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So what is grid? I created a three-part checklist with my colleagues back in 2002. According to this checklist, a grid:
- Coordinates resources that are not subject to centralized control. A grid integrates and coordinates resources and users that live within different control domains -- for example, different administrative units of the same company, or even different companies. A grid addresses the issues of security, policy, payment membership, and so forth that arise in these settings.
- Uses standard, open, general-purpose protocols and interfaces. A grid is built from multi-purpose protocols and interfaces that address such fundamental issues as authentication, authorization, resource discovery, and resource access. It is important that these protocols and interfaces be standard and open. Otherwise, we are dealing with application, hardware, or OS -specific systems.
- Delivers nontrivial qualities of service. A grid should be transparent to the end user, addressing issues of response time, throughput, availability, security, and/or co-allocation of multiple resource types to meet complex user demands. The goal is that the utility of the combined system is significantly greater than that of the sum of its parts.
In even simpler terms, grid is at the foundation level of the trends that are driving better synchronization between IT and the underlying hardware and software resources. In this new wave of innovation, we are starting to see IT more effectively manage its own resources -- and in the process, lead business to this world of "adaptive enterprise."
So why should the enterprise professional care about grid?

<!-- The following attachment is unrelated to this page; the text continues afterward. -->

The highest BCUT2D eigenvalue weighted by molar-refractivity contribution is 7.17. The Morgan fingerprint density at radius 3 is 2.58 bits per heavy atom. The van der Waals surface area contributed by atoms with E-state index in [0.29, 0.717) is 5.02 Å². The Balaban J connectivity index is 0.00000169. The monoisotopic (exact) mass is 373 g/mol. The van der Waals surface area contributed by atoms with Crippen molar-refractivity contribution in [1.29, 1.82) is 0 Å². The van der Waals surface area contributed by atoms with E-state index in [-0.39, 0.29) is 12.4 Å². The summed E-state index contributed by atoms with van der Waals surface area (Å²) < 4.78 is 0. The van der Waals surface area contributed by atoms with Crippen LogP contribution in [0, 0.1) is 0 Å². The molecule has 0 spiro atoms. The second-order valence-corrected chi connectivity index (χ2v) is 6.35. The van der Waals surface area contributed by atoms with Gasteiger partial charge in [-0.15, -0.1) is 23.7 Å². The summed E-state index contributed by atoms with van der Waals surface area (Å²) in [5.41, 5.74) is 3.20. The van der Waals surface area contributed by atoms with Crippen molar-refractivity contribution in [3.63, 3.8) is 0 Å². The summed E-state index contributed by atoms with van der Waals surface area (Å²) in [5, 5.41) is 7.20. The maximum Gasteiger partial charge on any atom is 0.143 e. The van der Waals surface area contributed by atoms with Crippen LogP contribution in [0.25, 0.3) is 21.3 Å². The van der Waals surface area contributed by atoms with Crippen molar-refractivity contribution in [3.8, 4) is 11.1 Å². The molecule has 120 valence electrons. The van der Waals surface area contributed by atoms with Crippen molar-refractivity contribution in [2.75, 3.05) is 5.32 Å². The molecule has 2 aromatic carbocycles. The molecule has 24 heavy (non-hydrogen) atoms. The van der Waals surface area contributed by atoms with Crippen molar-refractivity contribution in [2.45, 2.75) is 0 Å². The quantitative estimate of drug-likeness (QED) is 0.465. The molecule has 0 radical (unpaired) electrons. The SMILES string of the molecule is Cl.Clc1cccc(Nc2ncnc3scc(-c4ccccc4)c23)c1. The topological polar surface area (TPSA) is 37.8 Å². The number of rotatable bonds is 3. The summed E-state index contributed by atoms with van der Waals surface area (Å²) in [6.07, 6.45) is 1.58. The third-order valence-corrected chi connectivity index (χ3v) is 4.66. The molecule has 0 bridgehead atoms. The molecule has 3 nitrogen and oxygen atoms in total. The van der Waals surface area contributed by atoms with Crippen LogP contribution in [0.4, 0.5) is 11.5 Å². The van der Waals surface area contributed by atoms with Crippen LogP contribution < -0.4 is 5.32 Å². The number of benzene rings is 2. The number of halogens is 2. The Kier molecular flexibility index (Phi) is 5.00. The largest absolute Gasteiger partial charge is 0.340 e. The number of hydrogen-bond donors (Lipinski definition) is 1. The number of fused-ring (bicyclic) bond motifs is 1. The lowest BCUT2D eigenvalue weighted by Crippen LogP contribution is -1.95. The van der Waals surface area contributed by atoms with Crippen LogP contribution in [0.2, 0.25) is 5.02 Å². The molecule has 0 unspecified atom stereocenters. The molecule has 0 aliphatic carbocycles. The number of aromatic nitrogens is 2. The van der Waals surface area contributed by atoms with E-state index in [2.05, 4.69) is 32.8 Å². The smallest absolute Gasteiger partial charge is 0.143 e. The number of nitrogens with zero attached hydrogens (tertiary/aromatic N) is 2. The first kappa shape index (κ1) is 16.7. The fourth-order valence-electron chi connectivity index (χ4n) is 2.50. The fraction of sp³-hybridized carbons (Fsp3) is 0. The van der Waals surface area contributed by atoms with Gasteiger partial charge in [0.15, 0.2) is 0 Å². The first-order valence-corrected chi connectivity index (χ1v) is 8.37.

The primary reason is that grid will ultimately usher the enterprise into a new era of efficiency in managing its resources. Historically, IT organizations have had to overbuy resources -- planning for peak requirements and worst case scenarios. In the past there was no ability to turn the dial up and down on resources as users required them. Nor had there been a means for transitioning of resources as they dynamically changed state.
Grid is at the foundation of important trends like utility computing, IT automation and virtualization-- and there are a number of things that your organization should be doing to prepare for the arrival of grid in the enterprise. These steps range from how you plan your SOA and utility computing strategy, to evaluating commodity hardware purchasing options, to affecting cultural change in your organization (i.e. a departure from silo'd resources) -- there are a whole host of new challenges and skill sets related to this innovation wave.
Ian Foster is an internationally recognized researcher and leader in the area of Grid computing. He is also the Associate Director of the Mathematics and Computer Science Division of Argonne National Laboratory and the Arthur Holly Compton Professor of Computer Science at the University of Chicago.